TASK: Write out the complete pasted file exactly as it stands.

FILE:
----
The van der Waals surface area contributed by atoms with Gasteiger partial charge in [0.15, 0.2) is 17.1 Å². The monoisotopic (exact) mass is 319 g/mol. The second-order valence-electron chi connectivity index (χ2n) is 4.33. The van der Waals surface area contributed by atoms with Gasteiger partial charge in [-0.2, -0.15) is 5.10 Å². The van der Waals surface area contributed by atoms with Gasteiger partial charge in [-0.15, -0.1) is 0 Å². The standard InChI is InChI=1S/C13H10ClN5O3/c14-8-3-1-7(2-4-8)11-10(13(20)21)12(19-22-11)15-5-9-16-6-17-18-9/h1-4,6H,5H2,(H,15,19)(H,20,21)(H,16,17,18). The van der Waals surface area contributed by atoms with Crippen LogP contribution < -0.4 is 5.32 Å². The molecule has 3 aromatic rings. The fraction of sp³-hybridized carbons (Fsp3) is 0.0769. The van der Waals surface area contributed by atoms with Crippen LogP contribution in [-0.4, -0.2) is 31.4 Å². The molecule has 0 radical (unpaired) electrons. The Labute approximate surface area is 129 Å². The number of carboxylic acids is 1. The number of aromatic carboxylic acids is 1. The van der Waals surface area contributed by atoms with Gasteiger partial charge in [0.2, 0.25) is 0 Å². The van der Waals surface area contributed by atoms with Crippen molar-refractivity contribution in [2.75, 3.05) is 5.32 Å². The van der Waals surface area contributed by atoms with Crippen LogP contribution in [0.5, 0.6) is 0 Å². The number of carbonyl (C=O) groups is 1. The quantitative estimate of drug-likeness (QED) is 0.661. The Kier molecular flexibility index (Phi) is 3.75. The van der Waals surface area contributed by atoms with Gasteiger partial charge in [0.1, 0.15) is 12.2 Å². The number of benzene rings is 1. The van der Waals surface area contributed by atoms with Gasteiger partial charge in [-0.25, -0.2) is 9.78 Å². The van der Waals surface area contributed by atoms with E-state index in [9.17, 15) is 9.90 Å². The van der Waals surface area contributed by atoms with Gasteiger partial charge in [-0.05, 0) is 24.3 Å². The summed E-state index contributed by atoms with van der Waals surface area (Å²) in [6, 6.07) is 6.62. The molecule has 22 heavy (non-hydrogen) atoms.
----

The van der Waals surface area contributed by atoms with Gasteiger partial charge in [0.15, 0.2) is 17.1 Å². The monoisotopic (exact) mass is 319 g/mol. The second-order valence-electron chi connectivity index (χ2n) is 4.33. The van der Waals surface area contributed by atoms with Gasteiger partial charge in [-0.2, -0.15) is 5.10 Å². The van der Waals surface area contributed by atoms with Gasteiger partial charge in [-0.15, -0.1) is 0 Å². The standard InChI is InChI=1S/C13H10ClN5O3/c14-8-3-1-7(2-4-8)11-10(13(20)21)12(19-22-11)15-5-9-16-6-17-18-9/h1-4,6H,5H2,(H,15,19)(H,20,21)(H,16,17,18). The van der Waals surface area contributed by atoms with Crippen LogP contribution < -0.4 is 5.32 Å². The molecule has 3 aromatic rings. The fraction of sp³-hybridized carbons (Fsp3) is 0.0769. The van der Waals surface area contributed by atoms with Crippen LogP contribution in [-0.4, -0.2) is 31.4 Å². The molecule has 0 radical (unpaired) electrons. The Labute approximate surface area is 129 Å². The number of carboxylic acids is 1. The number of aromatic carboxylic acids is 1. The van der Waals surface area contributed by atoms with Gasteiger partial charge in [0.2, 0.25) is 0 Å². The van der Waals surface area contributed by atoms with Crippen molar-refractivity contribution in [2.75, 3.05) is 5.32 Å². The van der Waals surface area contributed by atoms with Crippen LogP contribution in [0.5, 0.6) is 0 Å². The number of carbonyl (C=O) groups is 1. The quantitative estimate of drug-likeness (QED) is 0.661. The Kier molecular flexibility index (Phi) is 3.75. The van der Waals surface area contributed by atoms with Gasteiger partial charge in [0.1, 0.15) is 12.2 Å². The number of benzene rings is 1. The van der Waals surface area contributed by atoms with Gasteiger partial charge in [-0.25, -0.2) is 9.78 Å². The van der Waals surface area contributed by atoms with E-state index in [9.17, 15) is 9.90 Å². The van der Waals surface area contributed by atoms with Gasteiger partial charge in [-0.05, 0) is 24.3 Å². The summed E-state index contributed by atoms with van der Waals surface area (Å²) in [6, 6.07) is 6.62. The molecule has 22 heavy (non-hydrogen) atoms.